Name: Tom Marsh
Job Title: Professor
Can you tell us a little bit about your role?
I am head of the Astronomy & Astrophysics group at Warwick which started when I moved here in 2003. I carry out research in astrophysics, help colleagues, postdocs and PhD students to do the same, and teach physics.
What have you been teaching in the Oculus?
I teach a 1st year physics module called "Classical Mechanics and Special Relativity". This is a core module taken by all 1st year physicists and a significant number of 1st year mathematicians. It deals with Newton's Laws of mechanics - forces, accelerations, rotation, orbits - and then moves onto Einstein's Special Theory of Relativity, including the famous equation "E = mc2". The class size this year is the largest I have had in the several years that I have taught this module; it needs the space provided by the big lecture theatre in the Oculus.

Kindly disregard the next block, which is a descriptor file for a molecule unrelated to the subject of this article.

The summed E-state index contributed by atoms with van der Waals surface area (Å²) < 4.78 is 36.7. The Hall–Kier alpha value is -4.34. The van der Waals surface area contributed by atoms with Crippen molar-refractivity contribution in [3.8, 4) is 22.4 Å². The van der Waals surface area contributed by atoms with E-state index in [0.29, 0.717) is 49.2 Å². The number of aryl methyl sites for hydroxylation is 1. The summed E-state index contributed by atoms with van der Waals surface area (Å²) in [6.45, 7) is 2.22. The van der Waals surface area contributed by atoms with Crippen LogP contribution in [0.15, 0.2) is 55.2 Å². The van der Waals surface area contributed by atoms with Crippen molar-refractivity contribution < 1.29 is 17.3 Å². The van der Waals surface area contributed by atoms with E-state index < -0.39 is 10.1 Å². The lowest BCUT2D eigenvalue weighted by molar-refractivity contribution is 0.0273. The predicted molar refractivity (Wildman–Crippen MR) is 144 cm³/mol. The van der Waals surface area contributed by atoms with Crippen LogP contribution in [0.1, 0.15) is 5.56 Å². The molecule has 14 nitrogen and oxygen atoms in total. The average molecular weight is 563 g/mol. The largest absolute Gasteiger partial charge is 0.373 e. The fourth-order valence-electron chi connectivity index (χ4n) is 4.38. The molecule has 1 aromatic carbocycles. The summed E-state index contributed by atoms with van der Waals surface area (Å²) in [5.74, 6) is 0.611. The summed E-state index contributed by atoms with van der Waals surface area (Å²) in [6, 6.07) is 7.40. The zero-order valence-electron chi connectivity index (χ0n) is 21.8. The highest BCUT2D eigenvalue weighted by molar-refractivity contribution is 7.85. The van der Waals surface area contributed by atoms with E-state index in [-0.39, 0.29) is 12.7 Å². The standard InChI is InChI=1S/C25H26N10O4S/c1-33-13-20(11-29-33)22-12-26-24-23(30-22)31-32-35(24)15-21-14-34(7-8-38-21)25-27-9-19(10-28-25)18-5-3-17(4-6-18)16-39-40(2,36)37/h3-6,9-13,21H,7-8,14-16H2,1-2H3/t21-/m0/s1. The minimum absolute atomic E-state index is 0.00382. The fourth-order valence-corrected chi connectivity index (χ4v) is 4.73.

Have you used any of the special technology or features in the Oculus to support your teaching? If so, how?
I come close to the traditional "chalk-and-talk" favoured by many of us in the mathematical sciences, because it is hard to deliver the same material through pre-written slides, so I haven't used the full range of features by any means. However, rather than a board, I use data projectors. The lecture rooms in the Oculus have two data projectors, both set flush in the podium, small details perhaps, but ones which help hugely when presenting long pieces of analysis.
What do you like best about the building?
I think it's a great resource for the University. It has wonderful natural light inside, and I was struck by how quickly students could be found working together in the areas outside the formal teaching rooms. I defy anyone not be impressed when they first go into the large lecture theatre. My main worry for my first lecture there was whether I could compete with the room.
Do you have any plans to use the building more in the future?
It will be first choice for any conferences my group might host, although I suspect competition will be stiff. Personally, once term is over, I would like to explore the technical features in more detail to see if I can incorporate them into my future teaching there.